I made it to Milwaukee, WI, my new home! (Although that photo is not what it looks like now. Not for a couple months at least.) During my first few days here I saw the apartment we’re moving into soon, cooked and baked more than I have in weeks, and adjusted to a new freelance schedule. So far the biggest shocks to my system after moving from NYC have not been the lack of skyscrapers, the Midwestern accents, or the quiet atmosphere (praise the Lord for this). No, the biggest change has been the drastic shift in my transportation options.
Milwaukee is definitely a car-centric city, but I do not have a car (nor do I have plans to procure one)—just my feet and a bus pass. I was prepared for this, but it’s still a huge change coming from New York, which is the land of quick, cheap and easy public transit.
One thing I noticed upon my preliminary attempts at traveling by foot was the half-assed nature of walkability in this place. The city is chipping away at it’s auto-oriented streets with sidewalks, crosswalks and more, but none of these are quite accomplishing what they’re supposed to because they weren’t invested with the proper amount of forethought and intention in the beginning. This is not unique to Milwaukee by any means. It’s also not a bad thing at face value: better to have some sidewalks than none at all, right? However, as someone who is always looking for ways to improve cities, I have to take them to task when they half-ass their walkable places. Here are three of those half-assed attempts, and ideas for how to make them better:
1. The sidewalk that suddenly terminates. Here’s what it looks like: You’ve charted your course to the grocery store and you’re making good time on the sidewalk. You can see the store two blocks ahead of you when all of a sudden, you realize that the sidewalk is about to end and only way forward is in the road. We usually encounter these interruptions near busy, multilane streets where the focus is obviously on the driver, so much so that it appears the engineers forgot that there might be pedestrians around.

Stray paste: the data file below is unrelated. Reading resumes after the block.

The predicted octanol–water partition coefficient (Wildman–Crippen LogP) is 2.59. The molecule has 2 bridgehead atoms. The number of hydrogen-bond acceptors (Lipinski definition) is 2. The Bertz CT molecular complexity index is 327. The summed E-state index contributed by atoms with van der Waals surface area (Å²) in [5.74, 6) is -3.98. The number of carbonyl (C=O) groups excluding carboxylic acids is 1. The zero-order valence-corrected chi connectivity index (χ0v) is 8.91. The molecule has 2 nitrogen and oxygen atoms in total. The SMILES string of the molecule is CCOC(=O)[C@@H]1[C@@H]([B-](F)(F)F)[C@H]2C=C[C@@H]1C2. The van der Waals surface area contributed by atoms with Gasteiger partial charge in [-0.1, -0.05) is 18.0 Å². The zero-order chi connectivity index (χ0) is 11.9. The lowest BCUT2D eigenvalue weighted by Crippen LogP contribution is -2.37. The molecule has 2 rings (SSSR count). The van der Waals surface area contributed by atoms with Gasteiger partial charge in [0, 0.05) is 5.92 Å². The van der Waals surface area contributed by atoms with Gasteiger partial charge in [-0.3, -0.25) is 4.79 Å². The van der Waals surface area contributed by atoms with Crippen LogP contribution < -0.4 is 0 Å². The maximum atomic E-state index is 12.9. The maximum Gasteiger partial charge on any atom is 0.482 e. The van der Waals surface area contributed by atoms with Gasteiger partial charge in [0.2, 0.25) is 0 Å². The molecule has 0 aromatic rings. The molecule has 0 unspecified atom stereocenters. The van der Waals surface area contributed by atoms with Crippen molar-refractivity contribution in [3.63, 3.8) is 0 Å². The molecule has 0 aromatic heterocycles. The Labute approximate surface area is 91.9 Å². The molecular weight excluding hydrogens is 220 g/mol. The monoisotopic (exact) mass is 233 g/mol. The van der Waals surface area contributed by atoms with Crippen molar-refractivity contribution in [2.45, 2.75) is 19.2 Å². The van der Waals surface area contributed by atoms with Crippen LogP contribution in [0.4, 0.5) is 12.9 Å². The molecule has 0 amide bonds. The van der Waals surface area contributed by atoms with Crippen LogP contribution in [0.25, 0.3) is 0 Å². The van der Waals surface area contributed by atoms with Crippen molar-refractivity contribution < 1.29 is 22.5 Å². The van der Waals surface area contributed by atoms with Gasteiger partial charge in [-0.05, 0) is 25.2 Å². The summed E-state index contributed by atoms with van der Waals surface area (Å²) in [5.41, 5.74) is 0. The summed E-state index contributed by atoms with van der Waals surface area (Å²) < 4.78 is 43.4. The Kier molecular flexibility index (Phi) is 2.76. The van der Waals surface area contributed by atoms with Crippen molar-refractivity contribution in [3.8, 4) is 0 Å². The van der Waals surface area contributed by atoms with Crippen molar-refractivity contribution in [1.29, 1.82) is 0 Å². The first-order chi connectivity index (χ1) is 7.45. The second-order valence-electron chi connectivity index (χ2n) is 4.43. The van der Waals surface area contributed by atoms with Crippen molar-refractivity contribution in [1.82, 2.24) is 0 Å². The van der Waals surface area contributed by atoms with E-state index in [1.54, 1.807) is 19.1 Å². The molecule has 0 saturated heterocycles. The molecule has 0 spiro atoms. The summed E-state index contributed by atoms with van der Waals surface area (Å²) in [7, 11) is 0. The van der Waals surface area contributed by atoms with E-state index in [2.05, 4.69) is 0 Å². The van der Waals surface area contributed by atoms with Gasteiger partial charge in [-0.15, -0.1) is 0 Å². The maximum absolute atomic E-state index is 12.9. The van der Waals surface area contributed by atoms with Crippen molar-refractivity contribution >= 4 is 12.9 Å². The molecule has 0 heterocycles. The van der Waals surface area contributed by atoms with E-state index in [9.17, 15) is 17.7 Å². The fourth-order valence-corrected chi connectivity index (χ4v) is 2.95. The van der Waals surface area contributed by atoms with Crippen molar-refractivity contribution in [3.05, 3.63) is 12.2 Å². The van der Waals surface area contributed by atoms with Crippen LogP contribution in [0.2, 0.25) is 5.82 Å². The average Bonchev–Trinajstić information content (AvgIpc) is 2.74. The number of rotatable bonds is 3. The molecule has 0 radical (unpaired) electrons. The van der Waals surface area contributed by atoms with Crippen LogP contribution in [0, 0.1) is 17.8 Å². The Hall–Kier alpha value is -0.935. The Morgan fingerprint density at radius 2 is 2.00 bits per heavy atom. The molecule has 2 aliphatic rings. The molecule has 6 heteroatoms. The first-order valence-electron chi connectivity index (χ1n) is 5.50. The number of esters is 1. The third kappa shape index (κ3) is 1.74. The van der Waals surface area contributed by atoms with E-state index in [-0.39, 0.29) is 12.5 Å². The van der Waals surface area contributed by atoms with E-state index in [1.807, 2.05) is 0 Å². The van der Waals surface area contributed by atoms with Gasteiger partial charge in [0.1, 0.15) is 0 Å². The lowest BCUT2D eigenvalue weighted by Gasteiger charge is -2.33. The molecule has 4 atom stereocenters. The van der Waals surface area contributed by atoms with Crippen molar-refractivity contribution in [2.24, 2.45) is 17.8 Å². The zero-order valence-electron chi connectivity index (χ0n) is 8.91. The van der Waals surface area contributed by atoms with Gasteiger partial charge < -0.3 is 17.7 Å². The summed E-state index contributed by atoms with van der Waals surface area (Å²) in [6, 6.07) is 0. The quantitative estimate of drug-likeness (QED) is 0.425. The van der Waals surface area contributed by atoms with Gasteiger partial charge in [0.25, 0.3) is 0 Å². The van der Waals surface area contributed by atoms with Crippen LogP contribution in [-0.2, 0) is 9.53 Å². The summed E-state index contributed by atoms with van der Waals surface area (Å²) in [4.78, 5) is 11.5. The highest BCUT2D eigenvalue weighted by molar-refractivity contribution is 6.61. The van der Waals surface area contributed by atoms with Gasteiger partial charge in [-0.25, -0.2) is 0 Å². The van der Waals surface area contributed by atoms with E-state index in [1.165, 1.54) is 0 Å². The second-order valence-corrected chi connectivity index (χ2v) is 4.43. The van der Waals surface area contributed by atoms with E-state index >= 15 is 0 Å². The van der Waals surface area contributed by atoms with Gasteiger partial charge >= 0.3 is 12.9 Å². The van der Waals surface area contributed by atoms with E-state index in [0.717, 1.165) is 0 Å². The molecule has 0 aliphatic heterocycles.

Solution: It’s probably not doable for most towns to interconnect every one of their sidewalks, but at the very least, they should acknowledge their negligence. A simple sign indicating that the sidewalk is about to end would suffice. One step up from there would be aiming for connected sidewalks on at least one side of every street, and well-placed crosswalks the help people navigate these roads.
2. The crosswalk that doesn’t give you enough time to cross. This is also an issue we encounter near large, multilane intersections. You have stoplights pointing every which way and it takes a minute to locate the walk-sign that’s meant for you. After patiently waiting for several minutes to get your turn to cross, you see the walk-sign light up and you march forward into the road, hoping to God that these speedy cars are paying attention. However, you’re no more than halfway across the intersection when the little white man on the sign quickly turns into a flashing orange hand. You start picking up the pace and just barely make it to the other side before the red light hits. This is dangerous and completely unfair to pedestrians; the light gives enough time for cars to dart across, but hardly any time for an able-bodied human to pass through, much less someone in a wheelchair or pushing a stroller.
Solution: Make the walk-sign last a reasonable length of time for a human being to get across.
3. The crosswalk that drivers don’t obey. This is a problem we run into on smaller streets without complicated intersections—just tons of cars speeding down them. The diamond-shaped yellow sign clearly instructs drivers to stop for any pedestrian that wishes to cross, so theoretically, a person should be able to walk up to the road in question, make clear his or her intension to cross, and begin walking immediately. What actually happens is that drivers completely ignore these signs, leaving pedestrians stranded at the edge of the road, waiting far too long for a break in traffic where they can run across and hope the road remains free of cars during their crossing.
Solution: Enforce the heck out of crosswalks until drivers get the message. One summer when I was 17, equipped with a shiny, new driver’s license and my parents’ car, I blew through a pedestrian crosswalk. It was on a street I’d driven dozens of times and had never once noticed the crosswalk, until this instance when a man walked out into the street in front of me with about five different-sized dogs parading in front of him. The crosswalk happened to be right next to a police station, so a cop, of course, pulled me over. He let me off with a warning, thankfully, but I have never disregarded a crosswalk since. If that’s what it takes to get people to stop, then so be it.